It’s very easy to become disconnected to where our water comes from and what happens once we’re done with it. We turn on our taps and out it comes. We pull the plug and there it goes. But, contrary to what the conveniences of modern life have led us to believe, there’s much more to it than that.
Enter Know Your Watershed. This education program from the Columbia Basin Trust, administered and managed by Wildsight, sees amazing educators visit classrooms for sessions of all things water and takes students on full-day field trips into their local watersheds. Over the course of a few days, students learn first hand how their water gets from the mountains to the faucet—and the return journey down the pipes, through wastewater treatment and back into the water cycle.
And it is not just classroom sessions and field studies getting local youth connected to their watershed. Students from all around the Columbia Basin have been taking their watershed relationship even further by embarking on Student Action Projects and Deep Learning Projects that give back to—and get them more involved with—their very own communities. Here are some snapshots of just a few of the stewardship projects that took place this spring.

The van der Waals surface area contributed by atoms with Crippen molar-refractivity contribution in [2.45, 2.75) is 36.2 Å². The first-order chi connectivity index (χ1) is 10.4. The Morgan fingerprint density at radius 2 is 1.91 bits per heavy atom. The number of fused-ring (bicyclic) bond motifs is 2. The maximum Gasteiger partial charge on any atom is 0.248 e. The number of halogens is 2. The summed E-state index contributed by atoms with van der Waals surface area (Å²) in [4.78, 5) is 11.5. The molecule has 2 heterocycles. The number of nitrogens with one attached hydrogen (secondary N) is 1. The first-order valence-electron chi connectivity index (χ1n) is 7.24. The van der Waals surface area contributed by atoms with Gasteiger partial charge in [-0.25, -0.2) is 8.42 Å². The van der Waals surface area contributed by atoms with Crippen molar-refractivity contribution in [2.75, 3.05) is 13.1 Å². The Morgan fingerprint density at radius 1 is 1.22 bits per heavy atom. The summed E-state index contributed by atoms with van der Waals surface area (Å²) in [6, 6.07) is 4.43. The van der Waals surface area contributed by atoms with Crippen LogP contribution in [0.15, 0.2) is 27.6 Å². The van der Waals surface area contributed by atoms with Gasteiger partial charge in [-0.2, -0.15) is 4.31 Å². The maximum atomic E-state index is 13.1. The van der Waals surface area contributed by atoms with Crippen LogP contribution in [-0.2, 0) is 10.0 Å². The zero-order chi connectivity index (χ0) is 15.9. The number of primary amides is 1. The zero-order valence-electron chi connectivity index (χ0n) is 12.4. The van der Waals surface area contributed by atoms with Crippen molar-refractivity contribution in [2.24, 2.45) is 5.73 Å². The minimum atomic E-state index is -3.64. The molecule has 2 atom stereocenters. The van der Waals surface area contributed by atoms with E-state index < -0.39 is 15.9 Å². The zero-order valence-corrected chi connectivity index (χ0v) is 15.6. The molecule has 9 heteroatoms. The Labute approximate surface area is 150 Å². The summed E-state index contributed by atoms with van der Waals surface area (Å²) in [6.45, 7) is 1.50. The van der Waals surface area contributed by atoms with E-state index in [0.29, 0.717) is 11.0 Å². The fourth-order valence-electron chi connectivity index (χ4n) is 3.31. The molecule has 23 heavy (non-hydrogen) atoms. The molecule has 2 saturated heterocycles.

“Spring really is a perfect time to be out looking at issues that affect our water supply, and try to understand the complex variables that can change water quality, and water quantity in our local watersheds,” said Wildsight’s Know Your Watershed Coordinator Dave Quinn. And this season saw 26 classrooms from around the Columbia Basin—from Valemount to Trail to Sparwood and everywhere in between—doing just that.
This 7th year of Know Your Watershed was one of transition, with the program being updated alongside the revised BC curriculum and moving from Grade 8 to Grade 9. With some students getting a bonus year of watershed knowledge in their second year of the program, the topics were tailored to the individual classroom to avoid repetition. Some students learned about the one big watershed that we all live in—the Columbia River—and the 1964 Columbia River Treaty governing dams on both sides of the border for flood control and power generation. Some students learned, hands-on, about water quality monitoring and macroinvertebrates, those tiny creatures that live in our waterways, as indicators of stream health. Water cycles, our daily water use, and the challenges of wastewater treatment were all on the menu.
This combination of updated curriculum and returning faces, mixed in with some fresh hands-on action and learning projects, made for an exciting new season of Know Your Watershed throughout the Columbia Basin.